Ironhorse medic provides much more than 'relief to the wounded'
November 14, 2008
CAMP LIBERTY, Iraq - Since the latter half of the 19th century, the International Red Cross has existed under various names and titles, names as broad as "International Committee for Relief to the Wounded."
Although the name of the organization has changed many times through the years, the organization and its volunteers who've worn the famous symbol have endured and improved.
The reality is that a large number of those volunteers have been women, serving as nurses or doctors' assistants in what used to be one of the few professions, both in and out of the military, accessible to them. However, in an ever-improving and hopeful world, that reality now comes in the form of equality and choice, an equality that can be seen in the ranks of the 4th Infantry Division and Multi-National Division - Baghdad.
"I'm in charge of the pharmacy, all of the ordering, all medication or prescriptions, and I do all of the scheduling," said Staff Sgt. Angelina Marrero, a native of Mesa, Ariz., who serves with Headquarters Support Company, Division Special Troops Battalion, 4th Inf. Div., MND-B. "We also run the (detainee holding area). I'm not in charge of the DHA, but I do all of the scheduling for it."
While she isn't in charge of every aspect in the section's realm of responsibility, she handles a great deal of it.
Marrero is the noncommissioned officer in charge of DSTB's aid station on Camp Liberty. She and her troops are responsible for manning the sick call hours, administering immunizations and providing medical coverage for all service members and civilians within their area of operations.
Having served the bulk of her seven years of service as a medic for the Ironhorse Division's Fires Brigade, switching over to DSTB just prior to the deployment, Marrero has seen and dealt with every aspect of her position, including potential misconceptions or former stereotypes about her gender.
"A lot of people say that it's still a 'man's' Army, but things have changed a lot and things are definitely different than what they used to be. I'm fortunate as I don't think I would have been able to live, say, in the 40s or 50s because I'm really independent," she added, noting that she has read about military women, most recently the Army's first four-star female general, Gen. Ann Dunwoody, who have been an inspiration to her.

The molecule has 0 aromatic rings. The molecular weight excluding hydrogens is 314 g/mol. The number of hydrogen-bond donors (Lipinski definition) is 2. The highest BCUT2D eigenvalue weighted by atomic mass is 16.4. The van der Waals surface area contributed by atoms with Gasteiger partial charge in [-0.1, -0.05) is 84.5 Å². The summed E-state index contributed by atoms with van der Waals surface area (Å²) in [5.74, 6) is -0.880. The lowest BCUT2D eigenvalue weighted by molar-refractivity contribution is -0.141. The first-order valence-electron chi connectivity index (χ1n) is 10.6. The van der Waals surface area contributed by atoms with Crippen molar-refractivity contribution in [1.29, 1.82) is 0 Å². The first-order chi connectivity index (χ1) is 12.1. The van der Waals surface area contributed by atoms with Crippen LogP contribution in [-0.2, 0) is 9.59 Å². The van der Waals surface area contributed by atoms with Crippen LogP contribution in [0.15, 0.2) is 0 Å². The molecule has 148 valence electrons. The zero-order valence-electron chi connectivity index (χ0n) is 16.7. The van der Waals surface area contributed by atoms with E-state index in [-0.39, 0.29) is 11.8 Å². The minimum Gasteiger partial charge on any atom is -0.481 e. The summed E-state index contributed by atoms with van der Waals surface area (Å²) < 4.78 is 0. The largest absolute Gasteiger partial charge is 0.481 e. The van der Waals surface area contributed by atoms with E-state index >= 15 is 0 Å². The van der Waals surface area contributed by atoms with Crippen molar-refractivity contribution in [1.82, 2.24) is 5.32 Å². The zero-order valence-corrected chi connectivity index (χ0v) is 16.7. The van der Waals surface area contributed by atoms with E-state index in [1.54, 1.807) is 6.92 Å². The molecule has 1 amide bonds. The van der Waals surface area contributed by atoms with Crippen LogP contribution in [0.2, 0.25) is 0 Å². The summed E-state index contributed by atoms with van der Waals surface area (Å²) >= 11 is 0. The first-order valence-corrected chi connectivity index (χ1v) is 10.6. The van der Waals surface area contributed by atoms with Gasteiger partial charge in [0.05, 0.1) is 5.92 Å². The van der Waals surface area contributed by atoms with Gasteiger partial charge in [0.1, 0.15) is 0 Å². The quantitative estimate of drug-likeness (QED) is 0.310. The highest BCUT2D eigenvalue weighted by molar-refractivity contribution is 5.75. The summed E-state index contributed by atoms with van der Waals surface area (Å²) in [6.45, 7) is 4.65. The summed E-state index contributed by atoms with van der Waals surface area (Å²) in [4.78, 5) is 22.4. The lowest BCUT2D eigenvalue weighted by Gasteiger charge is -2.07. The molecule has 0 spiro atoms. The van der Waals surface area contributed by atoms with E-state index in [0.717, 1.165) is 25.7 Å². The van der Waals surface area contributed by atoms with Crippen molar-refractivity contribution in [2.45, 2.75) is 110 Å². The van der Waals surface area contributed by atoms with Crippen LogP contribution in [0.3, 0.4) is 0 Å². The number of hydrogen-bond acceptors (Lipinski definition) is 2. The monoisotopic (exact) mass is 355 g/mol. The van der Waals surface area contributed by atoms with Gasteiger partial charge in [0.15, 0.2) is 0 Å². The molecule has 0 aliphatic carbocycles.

Those same inspirations, the efforts of her predecessors and the level playing field she has to work with make it possible for Marrero to tackle the equally important and pressing issues within her unit.
Sometimes the work load is overwhelming, with a shortage of people to share the burden, but they always figure out a way to overcome the challenges, Marrero said.
"An operation of this size would have a platoon of medics and we have a section, but we make due with what we have."
Additionally, Marrero elaborated that they have used other Soldiers who will be reclassifying from their current jobs to become medics to fill roles on a more minor scale, such as the administering of immunizations, record keeping and prescription filling.
Whatever the challenges she faces, Marrero does everything she can and works tirelessly to overcome them. These efforts do not go unrecognized by the aid station's officer in charge.
"There are not too many folks that you can just say, 'Hey, I need this done,' and they'll get it done," said Capt. Luis Wilmot, a native of Corpus Christi, Texas, whose primary duties are those of physician assistant and OIC of DSTB's aid station. "Staff Sgt. Marrero is one of those folks," he added, noting that in addition to Marrero, he has two other great NCOs.
Having been in the Army for 10 years, Wilmot was a former NCO, rising to the rank of staff sergeant prior to switching to the officer corps three years ago. In short, he knows the qualities NCOs must have.
"She embodies the NCO Corps, and she lives those values," Wilmot said. "For noncommissioned officers, their job is to take care of Soldiers - bottom line - and that's what she does," adding that Marrero tirelessly puts in long hours, ensuring that her troops have everything they need for success.
One of those troops, Pfc. Aubrey Childress, a medic with DSTB, and a native of Holly, Mich., agreed with her OIC.
"She's outstanding; she is very selfless and always looks out for her Soldiers," Childress said, elaborating that while Marrero expects a lot from her troops, she gives much more in return.
"I'm really proud of my Soldiers. I have the best section I've ever had; they're outstanding," Marrero said. "When we started doing the flu shots, we did 600 of them in three days. Everything that we do, we do a lot considering the (small) amount of Soldiers we have," she added.
Despite their relatively low numbers, she still finds ways to take care of her troops and prevent them from being over-worked.
"I try to give them as much down time as possible because if I don't need them (at a particular moment), then I make sure that they are taken care of," Marrero said. "Almost all of them are in college, so they are working on school work or working out, and I will stay later if required."
Marrero said she believes that it is an NCOs job to go the extra mile and shield their Soldiers from being strung out as much as possible. Her troops appreciate the efforts and seem to be acquiring more deep-rooted qualities from Marrero and her fellow NCOs in the process.